"Don't Ask Don't Tell" Ruled Unconstitutional by Federal Judge

Nomad wrote:

You were complaining that Obama never asked you about fiscal policy, while soldiers are asked for their input about military policy. Soldiers bravely die all the time as a result of current military policy, knowing full well they are putting themselves in harm's way. I find it hard to believe that you would compare your situation in relation to fiscal policy, to theirs with military policy. Whether or not you believe gays should openly serve in the military, your comparison seems flawed at best.

No, I wasn't complaining about Obama never asking me about fiscal policy. That was a comment made by Shoal. I responded that I don't expect to be asked about fiscal policy just like members of the military shouldn't expect to be asked about matters of military policy.

Perhaps it is just my liberal elitist way of thinking, but if you're in the middle of a firefight with a $10 Tabby who is aiming to kill you and your squadmates and you find yourself "distracted" by the thought that one of them might be looking at your junk, perhaps you are in the wrong line of work.

Queue Fred Phelps inbred army rampage in 3, 2, 1...

OG_slinger wrote:
Nomad wrote:

You were complaining that Obama never asked you about fiscal policy, while soldiers are asked for their input about military policy. Soldiers bravely die all the time as a result of current military policy, knowing full well they are putting themselves in harm's way. I find it hard to believe that you would compare your situation in relation to fiscal policy, to theirs with military policy. Whether or not you believe gays should openly serve in the military, your comparison seems flawed at best.

No, I wasn't complaining about Obama never asking me about fiscal policy. That was a comment made by Shoal. I responded that I don't expect to be asked about fiscal policy just like members of the military shouldn't expect to be asked about matters of military policy.

Your point was

OG_slinger wrote:
Malor wrote:

I don't understand why we even care what the opinion of the military is. They work for us, not the other way around. Shut up and soldier, you know?

Yup. You don't need to ask the opinion of someone you can order around.

And I argued they're also citizens, just like everyone else, and that's when you go into ludicrous statements like

OG_slinger wrote:
Shoal07 wrote:
OG_slinger wrote:
Shoal07 wrote:
OG_slinger wrote:
Malor wrote:

I don't understand why we even care what the opinion of the military is. They work for us, not the other way around. Shut up and soldier, you know?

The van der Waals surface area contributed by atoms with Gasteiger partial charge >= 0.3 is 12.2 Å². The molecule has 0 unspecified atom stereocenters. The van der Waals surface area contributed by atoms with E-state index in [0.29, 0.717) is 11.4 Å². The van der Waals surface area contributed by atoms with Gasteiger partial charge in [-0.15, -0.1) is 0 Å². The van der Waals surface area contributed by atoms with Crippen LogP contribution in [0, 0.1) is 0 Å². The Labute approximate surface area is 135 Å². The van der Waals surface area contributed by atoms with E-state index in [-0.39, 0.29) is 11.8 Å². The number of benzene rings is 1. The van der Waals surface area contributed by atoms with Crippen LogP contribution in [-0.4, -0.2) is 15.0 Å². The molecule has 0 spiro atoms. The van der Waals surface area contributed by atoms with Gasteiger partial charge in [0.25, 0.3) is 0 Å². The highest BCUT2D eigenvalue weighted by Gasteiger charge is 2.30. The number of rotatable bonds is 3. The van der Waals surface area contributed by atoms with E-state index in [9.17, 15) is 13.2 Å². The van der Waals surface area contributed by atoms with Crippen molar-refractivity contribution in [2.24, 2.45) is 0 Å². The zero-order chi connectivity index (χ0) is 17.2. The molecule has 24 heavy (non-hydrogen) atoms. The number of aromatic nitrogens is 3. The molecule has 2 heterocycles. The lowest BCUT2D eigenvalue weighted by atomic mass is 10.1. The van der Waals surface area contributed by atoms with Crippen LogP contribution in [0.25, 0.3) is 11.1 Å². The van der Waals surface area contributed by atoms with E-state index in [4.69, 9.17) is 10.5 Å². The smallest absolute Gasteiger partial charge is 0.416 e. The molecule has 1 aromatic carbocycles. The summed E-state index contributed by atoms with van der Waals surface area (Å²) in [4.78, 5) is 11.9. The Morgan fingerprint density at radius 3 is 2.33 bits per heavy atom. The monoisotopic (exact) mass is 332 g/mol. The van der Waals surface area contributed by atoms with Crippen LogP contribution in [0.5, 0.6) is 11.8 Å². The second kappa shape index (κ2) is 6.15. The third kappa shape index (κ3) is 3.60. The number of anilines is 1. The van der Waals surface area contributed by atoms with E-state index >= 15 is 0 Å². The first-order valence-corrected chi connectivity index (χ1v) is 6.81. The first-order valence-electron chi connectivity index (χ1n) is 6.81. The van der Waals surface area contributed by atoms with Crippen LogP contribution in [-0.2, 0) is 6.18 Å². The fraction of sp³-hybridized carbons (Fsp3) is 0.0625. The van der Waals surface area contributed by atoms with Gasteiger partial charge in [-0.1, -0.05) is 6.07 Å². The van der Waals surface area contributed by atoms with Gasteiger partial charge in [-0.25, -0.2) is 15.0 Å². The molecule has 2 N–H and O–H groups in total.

Yup. You don't need to ask the opinion of someone you can order around.

Your soldiers are volunteer citizens, not enslaved dogs.

They are soldiers. They don't get asked their opinion about policy decisions, they get told about what those policy decisions are. To put it more bluntly they don't get to "vote" on whether or not gays can serve openly in the military just like they don't get a say in which country our leaders decide to invade next.

But they do, in the same way YOU do, by voting, because they are citizens. They are not some 2nd class person like you and Malor make them sound.

Occasionally voting for your political representative *is not* the same as personally weighing in on an individual policy decision.

And, technically, members of the military become 2nd class citizens as they surrender a tremendous amount of rights when they put on their uniform. Just as an example, as a citizen if I really don't like the policies my elected leaders have implemented I have a right to free speech and can call them anything under the Sun to express my disappointment. I'm specifically prohibited from doing the same if I'm wearing a uniform.

Which I responded curtly about you being invited by Obama for your personal opinion, which I think you missed the sarcasm in, and I left the argument, because you and Malor seem to think they're lesser citizens/people/humans than you are where as I disagree. This entire thought line had nothing to do with DADT, FWIW.

I don't get it. Yes, those serving in our armed forces are indeed citizens, but they're citizens who are doing a job. At my workplace I don't get input as to who my coworkers are or what the company's hiring procedure is. If I don't like my coworkers I can complain to my superiors, as to move to a different office, or quit but I don't get to veto their hiring choices because the idea of them might make me uncomfortable. Why is this somehow different in the military? Sure, some people might be uncomfortable but they're doing their job and I expect them to do it in a professional matter, regardless of their personal beliefs.

bnpederson wrote:

I don't get it. Yes, those serving in our armed forces are indeed citizens, but they're citizens who are doing a job. At my workplace I don't get input as to who my coworkers are or what the company's hiring procedure is. If I don't like my coworkers I can complain to my superiors, as to move to a different office, or quit but I don't get to veto their hiring choices because the idea of them might make me uncomfortable. Why is this somehow different in the military?

Your workplace isn't the US Government, and trying to draw parallels between "the government" and "a business" is a failed endeavor. Your analogies don't even work, unless you're trying to say the people should have no say in how their government is run...? Also, when you specifically bring up the military, you can't just quit, transfer, move, etc, because you want to. The military isn't a job in the same light that working in a cubicle is a job. Neither the employer, nor the expectations, are remotely similar enough to equate them as equal. I'm not saying they're better, I am saying it's different.